I went shopping! 3 stock purchases!

I finally did it – I put the cash sitting in my RRSP & TFSA to work. I saw an opportunity to add to two positions I liked – and to initiate a new position in a company I have been eyeing for years. All in all, today I spent about $56,000 in the stock market – which was about $5500 fresh capital in my TFSA and mostly cash left over from previous sales in my RRSP. So…what did I buy today?

Stock Purchase # 1: XAW

I added to my (small) position in XAW. This is an ETF that holds over 8000+ stocks from all around the world (except Canada). I like this fund because it gives such great diversification, helps me diversify away from my home country bias, has a great track record, pays a semi annual distribution and has a very low MER 0.22%. I purchased 800 shares @ $34.00 in my RRSP. This purchase will add approximately $500-$600 to my annual dividend income (based on previous distribution amounts).

Stock Purchase # 2: GoEasy Financial

Easy Financial

GoEasy is an alternative lender, which I have written about many times. It is also my all time best performing stock (up 155%). They have been an outstanding performer for years. Consistently growing revenues, earnings and their dividend. I already had a position of 276 shares- and decided I wanted to add based on the recent dip in stock price. They also recently released results which in my opinion looked great. A few highlights from the earnings release:

– Annual Dividend Increased to $3.64, up 38%

– Adjusted Annual Diluted Earnings per Share1 of $10.43, up 38%

– Adjusted Quarterly Diluted Earnings per Share1 of $2.76, up 23%

Once I saw the earnings report, I thought I may have missed my chance to get in on the dip, but to my (happy) surprise, the stock was actually DOWN. I scooped up an additional 150 shares @ $150 in my RRSP. This purchase adds an additional $546 to my annual dividend income, allows me to drip an additional share each quarter and gives plenty of room for future dividend increases and capital growth.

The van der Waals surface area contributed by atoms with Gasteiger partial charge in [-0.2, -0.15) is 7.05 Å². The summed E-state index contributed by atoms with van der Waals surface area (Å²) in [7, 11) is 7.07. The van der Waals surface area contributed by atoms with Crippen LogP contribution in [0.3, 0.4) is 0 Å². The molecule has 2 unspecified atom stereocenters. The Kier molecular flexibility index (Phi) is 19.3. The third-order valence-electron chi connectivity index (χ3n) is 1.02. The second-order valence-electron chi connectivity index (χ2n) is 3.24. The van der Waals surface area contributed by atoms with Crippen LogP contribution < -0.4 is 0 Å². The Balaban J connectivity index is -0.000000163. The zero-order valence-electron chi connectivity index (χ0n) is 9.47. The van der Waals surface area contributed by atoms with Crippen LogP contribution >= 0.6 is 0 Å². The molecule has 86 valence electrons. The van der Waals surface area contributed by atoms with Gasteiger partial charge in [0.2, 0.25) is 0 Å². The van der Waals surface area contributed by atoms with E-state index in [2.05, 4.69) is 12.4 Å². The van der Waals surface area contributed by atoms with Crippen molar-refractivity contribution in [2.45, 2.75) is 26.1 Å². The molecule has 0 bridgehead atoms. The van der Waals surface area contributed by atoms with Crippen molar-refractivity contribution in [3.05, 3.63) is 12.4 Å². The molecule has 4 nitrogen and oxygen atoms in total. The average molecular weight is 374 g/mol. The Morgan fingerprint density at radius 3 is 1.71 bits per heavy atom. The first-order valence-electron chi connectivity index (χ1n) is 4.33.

Stock Purchase # 3: Brookfield Asset Management

Finally initiated a NEW position! I’ve had Brookfield on my watchlist for quite some time- and finally had enough cash in my TFSA to make a respectable purchase, on a day when the price had dipped into my buy range. I picked up 78 shares @$70 each in my TFSA. Although this one won’t add a ton of dividend income as the current yield is under 1%, I am confident the dividend will continue to grow each year (as it has been)- and the stock price should continue to appreciate at a nice clip as well (the stock is up over 120% over the last 5 years). I plan to add more to this position in the future. This purchase adds an additional $52.00 to my annual dividend income.

These 3 purchases today add around $1200 to my annual dividend income, and bump my forward dividend income up to $14,360.00!

What do you think of these purchases? Do you own these stocks? Would you buy them? Let me know!


Taking stock by talking stocks…

With the year coming to an end, I thought it would be a good time to look over my portfolio and share one or two thoughts on each stock I currently own. Just a little blurb about each, how it has performed for me, if I still like it, and if I’d consider buying more.

Going through the list, I noticed a few things:

  • Overall I am pretty happy with the mix of stocks and funds I own
  • There is still SOME value to be found out there
  • Over the last couple of months, I’ve received quite a few dividend increases. A few examples: Telus, Power Corp, Manulife, European Residential Reit & Diversified Royalty
  • As I get older, and my portfolio increases I am leaning more towards safe and simple. Whether that is broad market ETFS, or solid blue chip stocks – my desire to chase yield and hyper growth/speculative stocks is *almost* completley gone.

    Let’s get down to business – in no particular order:

    Algonquin Power: 1023 Shares.